2) According to Anne Pollen, a further child, the Pollen’s youngest son Benjamin Hungerford Pollen, died an infant in 1875. Anne Pollen, John Hungerford Pollen, 1820-1902 (London, 1912), p.372.
3) A note on Newbuildings by Maria Pollen, 1914
4) Anne Pollen, John Hungerford Pollen, p.369.

John Hungerford Pollen: Friendships

Today marks the bicentenary of John Hungerford Pollen’s birth. This is the fourth in a series of five blog posts to mark the bicentenary of John Hungerford Pollen whose archive has recently been acquired by the Bodleian Libraries.

One constant theme throughout John Hungerford Pollen’s life was the ease with which he made friends and the long term commitment that came with Pollen’s friendship. In return, Pollen was offered several life-changing opportunities and we have already seen in this blog series how John Henry Newman and William Makepeace Thackeray both influenced the direction of Pollen’s career. In today’s blog post, we will see how two other friendships changed the course of Pollen’s life.

George Frederick Samuel Robinson, 1st Marquess of Ripon and 3rd Earl de Grey, by George Frederic Watts, oil on canvas, 1895, NPG 1553 © National Portrait Gallery, London (CC BY-NC-ND 3.0)

In 1876, Pollen resigned his post at the South Kensington Museum when he was invited to become private secretary to Lord Ripon (1827-1909). Ripon was a fellow Catholic convert and became one of Pollen’s closest friends in later life. In 1880, Ripon was appointed Viceroy of India, a position he was to hold for four years. Though Pollen remained in London during most of this period, he visited India towards the end of the Viceroyalty in 1884. Whilst in India, Pollen commissioned exhibits for the Colonial and Indian Exhibition of 1886 and also advised the Maharaja of Kuch Behar [Cooch Behar] on the decoration of his palaces.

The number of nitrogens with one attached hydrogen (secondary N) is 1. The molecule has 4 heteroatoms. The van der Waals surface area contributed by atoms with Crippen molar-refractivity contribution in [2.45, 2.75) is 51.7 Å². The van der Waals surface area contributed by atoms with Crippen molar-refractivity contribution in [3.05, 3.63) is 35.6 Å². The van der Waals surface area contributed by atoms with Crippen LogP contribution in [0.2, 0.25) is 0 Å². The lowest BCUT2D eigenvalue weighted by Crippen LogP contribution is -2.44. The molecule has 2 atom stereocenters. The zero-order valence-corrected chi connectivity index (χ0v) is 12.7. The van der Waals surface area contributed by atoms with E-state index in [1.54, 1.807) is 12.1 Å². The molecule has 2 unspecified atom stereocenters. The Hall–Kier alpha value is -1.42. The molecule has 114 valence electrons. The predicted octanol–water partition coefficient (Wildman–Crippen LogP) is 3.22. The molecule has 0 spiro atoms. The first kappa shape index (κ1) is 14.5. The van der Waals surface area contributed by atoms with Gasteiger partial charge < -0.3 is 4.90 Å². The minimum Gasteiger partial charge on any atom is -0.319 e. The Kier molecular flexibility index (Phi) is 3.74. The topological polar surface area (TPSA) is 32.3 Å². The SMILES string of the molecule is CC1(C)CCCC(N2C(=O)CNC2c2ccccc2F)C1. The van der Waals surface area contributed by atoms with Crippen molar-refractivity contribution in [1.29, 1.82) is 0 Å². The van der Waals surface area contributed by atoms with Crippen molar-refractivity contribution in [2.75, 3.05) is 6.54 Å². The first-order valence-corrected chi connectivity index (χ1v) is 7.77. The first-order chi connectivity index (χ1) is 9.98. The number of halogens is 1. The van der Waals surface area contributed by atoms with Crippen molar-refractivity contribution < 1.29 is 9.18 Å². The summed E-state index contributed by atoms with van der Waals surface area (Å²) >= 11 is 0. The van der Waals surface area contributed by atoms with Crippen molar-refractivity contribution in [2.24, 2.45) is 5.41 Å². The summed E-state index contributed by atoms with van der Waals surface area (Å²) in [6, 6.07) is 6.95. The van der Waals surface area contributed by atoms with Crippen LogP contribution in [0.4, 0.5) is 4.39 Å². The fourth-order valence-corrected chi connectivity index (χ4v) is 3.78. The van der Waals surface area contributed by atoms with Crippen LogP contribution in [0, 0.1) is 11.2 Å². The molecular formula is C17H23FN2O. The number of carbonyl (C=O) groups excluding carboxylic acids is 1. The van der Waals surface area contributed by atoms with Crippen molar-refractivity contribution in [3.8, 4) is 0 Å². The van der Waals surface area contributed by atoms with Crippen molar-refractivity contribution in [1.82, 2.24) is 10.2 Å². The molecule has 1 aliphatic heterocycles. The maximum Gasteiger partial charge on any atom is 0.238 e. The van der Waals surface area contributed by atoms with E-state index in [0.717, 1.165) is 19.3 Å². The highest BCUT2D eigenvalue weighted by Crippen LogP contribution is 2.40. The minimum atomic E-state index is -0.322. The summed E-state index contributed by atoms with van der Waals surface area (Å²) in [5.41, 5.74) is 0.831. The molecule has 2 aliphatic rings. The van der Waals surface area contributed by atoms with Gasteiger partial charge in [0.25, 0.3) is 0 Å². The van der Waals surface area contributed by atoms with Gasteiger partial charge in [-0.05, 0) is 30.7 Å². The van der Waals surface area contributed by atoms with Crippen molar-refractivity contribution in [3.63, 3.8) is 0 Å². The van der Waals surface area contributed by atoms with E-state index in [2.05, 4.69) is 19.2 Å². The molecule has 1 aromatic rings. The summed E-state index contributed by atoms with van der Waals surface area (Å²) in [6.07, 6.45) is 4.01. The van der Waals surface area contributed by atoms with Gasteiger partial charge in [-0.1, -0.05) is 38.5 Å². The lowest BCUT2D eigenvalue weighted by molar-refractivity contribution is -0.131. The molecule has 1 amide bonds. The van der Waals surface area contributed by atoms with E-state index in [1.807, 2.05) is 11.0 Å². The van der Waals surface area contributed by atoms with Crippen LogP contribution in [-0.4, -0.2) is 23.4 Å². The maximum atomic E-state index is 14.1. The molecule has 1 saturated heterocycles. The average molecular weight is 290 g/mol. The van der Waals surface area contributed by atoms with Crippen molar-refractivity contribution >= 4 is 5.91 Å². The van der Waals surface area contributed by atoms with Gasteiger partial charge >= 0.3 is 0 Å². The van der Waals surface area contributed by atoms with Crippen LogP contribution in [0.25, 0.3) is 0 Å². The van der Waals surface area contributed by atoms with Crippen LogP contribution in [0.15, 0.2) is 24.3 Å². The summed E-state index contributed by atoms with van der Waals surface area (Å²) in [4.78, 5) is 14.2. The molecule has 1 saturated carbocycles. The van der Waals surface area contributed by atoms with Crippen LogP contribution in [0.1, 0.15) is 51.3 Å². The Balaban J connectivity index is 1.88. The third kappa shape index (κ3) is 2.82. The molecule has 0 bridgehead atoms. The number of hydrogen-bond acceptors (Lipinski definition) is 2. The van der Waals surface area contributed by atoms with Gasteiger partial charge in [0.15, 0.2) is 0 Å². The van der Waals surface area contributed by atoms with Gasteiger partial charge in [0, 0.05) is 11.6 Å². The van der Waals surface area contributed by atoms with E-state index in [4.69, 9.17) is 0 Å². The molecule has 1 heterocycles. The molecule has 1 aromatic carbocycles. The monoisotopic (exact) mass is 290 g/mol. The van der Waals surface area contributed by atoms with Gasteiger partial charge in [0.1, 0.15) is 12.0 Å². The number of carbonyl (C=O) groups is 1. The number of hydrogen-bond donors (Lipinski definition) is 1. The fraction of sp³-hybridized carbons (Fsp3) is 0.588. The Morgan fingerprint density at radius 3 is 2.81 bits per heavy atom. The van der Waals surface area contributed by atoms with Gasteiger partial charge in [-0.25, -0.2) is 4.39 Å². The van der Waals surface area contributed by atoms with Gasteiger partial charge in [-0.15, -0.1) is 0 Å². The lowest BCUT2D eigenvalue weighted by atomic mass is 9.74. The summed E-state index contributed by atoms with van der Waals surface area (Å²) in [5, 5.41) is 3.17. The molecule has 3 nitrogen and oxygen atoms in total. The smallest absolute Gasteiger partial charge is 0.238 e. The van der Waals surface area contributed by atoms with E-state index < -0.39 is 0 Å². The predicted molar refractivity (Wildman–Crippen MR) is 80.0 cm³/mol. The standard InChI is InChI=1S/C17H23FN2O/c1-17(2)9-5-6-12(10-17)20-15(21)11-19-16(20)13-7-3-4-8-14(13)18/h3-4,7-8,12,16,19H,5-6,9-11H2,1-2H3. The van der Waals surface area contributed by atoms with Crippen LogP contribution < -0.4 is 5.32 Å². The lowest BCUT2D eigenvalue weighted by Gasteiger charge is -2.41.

J.H. Pollen, sketches of Delhi, 17 November 1884 and of elephants, sketchbooks, Bodleian Libraries, Pollen archive, currently uncatalogued

In 1902, Lord Ripon wrote of Pollen:

To me, he was a very dear friend, whose association with me had made me intimately acquainted with all the qualities of his admirable character; so gentle, and yet where matters of principle were concerned so firm… so perfect a gentleman and so good a man, that he won not only the sincerest respect, but the truest affection of all who knew him. (1)

The poet and writer Wilfrid Scawen Blunt (1840-1922) was a longstanding friend of Pollen’s wife’s family, the LaPrimaudayes, having first made their acquaintance as a child in Italy in 1852; after his marriage to Maria LaPrimaudaye, Pollen also became one of Blunt’s good friends. Anne, Blunt’s wife, was the daughter of William King, 1st Earl of Lovelace, and the Hon. Augusta Ada Byron (the pioneering mathematician now known more familiarly as Ada Lovelace). The Blunts owned Newbuildings Place in Sussex and in 1875 they leased it to the Pollen family who had by now expanded their brood to ten children.